eating. "It's simply a way of connecting people throughout the
world who care and want to make a difference."
By becoming a food ambassador, Shifley launched a crusade to
change food in her district.
"The realization that Abbie could not eat the school food
anymore is how I stumbled upon Jamie Oliver's Food Revolution
website in the first place," Shifley says. "I realized the
potential for more Abbies out there who would benefit."
There are plenty of other "Abbies."
Increasingly more parents are thwarting medications and altering
their children's diets in hopes of changing behavior and school
Recent studies have shown these parents might be on to
something. A meta-analysis of 34 studies that appeared in the
Journal of American Academy of Child and Adolescent Psychiatry in
2012 found that restricting processed foods with artificial colors
and preservatives improved ADHD symptoms in some cases.
"We found that restriction diets did seem to provide a benefit,
although the effect was smaller than that achieved by medication,"
says Joel Nigg, co-author of the study and professor of psychiatry
at Oregon Health & Science University in Portland. "I think it
re-opens the importance of conducting research on the role of diet
and nutrition in children's behavioral development."
While most pediatricians and nutritionists will not definitively
link food to behavior, experts agree that whole foods are best.
"There is evidence linking children's behavior and development
to nutrient intake, but this is a hard thing to quantify," says Dr.
Deborah Gulson, pediatrician with PediaTrust Lakeshore Pediatrics
Dr. Bridget Boyd, assistant professor of pediatrics at Loyola
Medical Center in Chicago, believes eating less processed food is
"Kids can have sugar highs and sugar lows. When you have a sugar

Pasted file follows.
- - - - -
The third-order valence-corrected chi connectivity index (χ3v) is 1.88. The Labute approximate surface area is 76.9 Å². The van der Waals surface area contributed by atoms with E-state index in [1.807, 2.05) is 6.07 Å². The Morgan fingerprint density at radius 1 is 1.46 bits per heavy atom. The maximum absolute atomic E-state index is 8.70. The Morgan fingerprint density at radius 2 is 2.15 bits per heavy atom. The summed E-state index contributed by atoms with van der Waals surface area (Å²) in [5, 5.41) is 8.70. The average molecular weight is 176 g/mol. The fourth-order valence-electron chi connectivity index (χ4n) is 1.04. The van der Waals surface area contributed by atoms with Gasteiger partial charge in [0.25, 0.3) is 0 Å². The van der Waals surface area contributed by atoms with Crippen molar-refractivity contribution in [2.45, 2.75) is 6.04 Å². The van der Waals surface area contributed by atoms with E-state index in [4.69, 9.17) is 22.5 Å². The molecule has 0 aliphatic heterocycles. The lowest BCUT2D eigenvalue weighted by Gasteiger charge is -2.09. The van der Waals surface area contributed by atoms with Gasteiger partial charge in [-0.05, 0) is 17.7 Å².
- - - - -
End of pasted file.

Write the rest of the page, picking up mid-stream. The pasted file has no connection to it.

high, you can have a lot of energy. Then there's a drop," Boyd
says. "Eating a lot of processed food can lead to lots of highs and
lows and end up with kids feeling overly tired. It's always better
to make a change to help children function better."
The American Academy of Pediatrics suggests children eat three
to five servings of fruit, three to five servings of vegetables,
whole grains, fish and other lean proteins. Limiting fat, sugar and
processed foods is suggested.
Not every parent has the time, money or desire to make sweeping
food changes like Shifley. But even small changes help.
Soda and sweet drinks should not be consumed regularly, Gulson
says, and snacks can consist of fruits and vegetables, instead of
chips or pretzels.
School lunches also play a pivotal role in the health of
At the beginning of the 2012/2013 school year, the U.S.
Department of Agriculture required all schools participating in the
National School Lunch Program to offer fruits and vegetables daily,
increase whole grain foods, offer fat-free and low-fat milk and
reduce calories, saturated fat, trans fat and sodium.
"The new meal requirements mark the first major changes in
school meals in more than a decade and will help raise a healthier
generation of kids," says USDA undersecretary Kevin Concannon.
Still, each district differs greatly on what it serves. With her
push, Diamond Lake School District resurrected its Wellness
Committee to revamp its school food. Shifley wants more.
"My ideal school lunch menu would not include any artificial
colors, preservatives, additives or artificial sweeteners. No fake